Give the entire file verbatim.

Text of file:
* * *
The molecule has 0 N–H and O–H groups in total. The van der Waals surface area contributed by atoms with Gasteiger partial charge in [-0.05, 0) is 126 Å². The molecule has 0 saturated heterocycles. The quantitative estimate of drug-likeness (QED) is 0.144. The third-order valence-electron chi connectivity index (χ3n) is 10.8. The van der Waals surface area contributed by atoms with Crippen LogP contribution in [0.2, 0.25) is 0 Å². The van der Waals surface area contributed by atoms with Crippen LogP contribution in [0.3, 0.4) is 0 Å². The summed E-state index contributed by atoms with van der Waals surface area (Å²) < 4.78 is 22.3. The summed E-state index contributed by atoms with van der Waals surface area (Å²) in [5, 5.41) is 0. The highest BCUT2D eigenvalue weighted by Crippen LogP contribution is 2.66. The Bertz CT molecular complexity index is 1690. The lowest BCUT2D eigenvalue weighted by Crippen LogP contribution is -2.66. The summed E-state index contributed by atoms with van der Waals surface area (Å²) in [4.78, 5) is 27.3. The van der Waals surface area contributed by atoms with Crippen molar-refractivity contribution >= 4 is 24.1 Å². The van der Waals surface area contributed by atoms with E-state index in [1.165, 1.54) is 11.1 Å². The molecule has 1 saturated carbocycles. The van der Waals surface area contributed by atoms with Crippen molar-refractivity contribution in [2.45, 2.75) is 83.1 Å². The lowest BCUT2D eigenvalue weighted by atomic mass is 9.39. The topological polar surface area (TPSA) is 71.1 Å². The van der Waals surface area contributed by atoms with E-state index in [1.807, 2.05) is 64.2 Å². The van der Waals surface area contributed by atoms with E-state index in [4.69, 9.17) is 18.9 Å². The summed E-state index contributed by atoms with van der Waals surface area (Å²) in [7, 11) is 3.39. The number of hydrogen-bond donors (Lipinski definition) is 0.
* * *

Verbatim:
The molecule has 0 N–H and O–H groups in total. The van der Waals surface area contributed by atoms with Gasteiger partial charge in [-0.05, 0) is 126 Å². The molecule has 0 saturated heterocycles. The quantitative estimate of drug-likeness (QED) is 0.144. The third-order valence-electron chi connectivity index (χ3n) is 10.8. The van der Waals surface area contributed by atoms with Crippen LogP contribution in [0.2, 0.25) is 0 Å². The van der Waals surface area contributed by atoms with Crippen LogP contribution in [0.3, 0.4) is 0 Å². The summed E-state index contributed by atoms with van der Waals surface area (Å²) < 4.78 is 22.3. The summed E-state index contributed by atoms with van der Waals surface area (Å²) in [5, 5.41) is 0. The highest BCUT2D eigenvalue weighted by Crippen LogP contribution is 2.66. The Bertz CT molecular complexity index is 1690. The lowest BCUT2D eigenvalue weighted by Crippen LogP contribution is -2.66. The summed E-state index contributed by atoms with van der Waals surface area (Å²) in [4.78, 5) is 27.3. The van der Waals surface area contributed by atoms with Crippen molar-refractivity contribution >= 4 is 24.1 Å². The van der Waals surface area contributed by atoms with E-state index in [1.165, 1.54) is 11.1 Å². The molecule has 1 saturated carbocycles. The van der Waals surface area contributed by atoms with Crippen molar-refractivity contribution in [2.45, 2.75) is 83.1 Å². The lowest BCUT2D eigenvalue weighted by atomic mass is 9.39. The topological polar surface area (TPSA) is 71.1 Å². The van der Waals surface area contributed by atoms with E-state index in [1.807, 2.05) is 64.2 Å². The van der Waals surface area contributed by atoms with E-state index in [4.69, 9.17) is 18.9 Å². The summed E-state index contributed by atoms with van der Waals surface area (Å²) in [7, 11) is 3.39. The number of hydrogen-bond donors (Lipinski definition) is 0.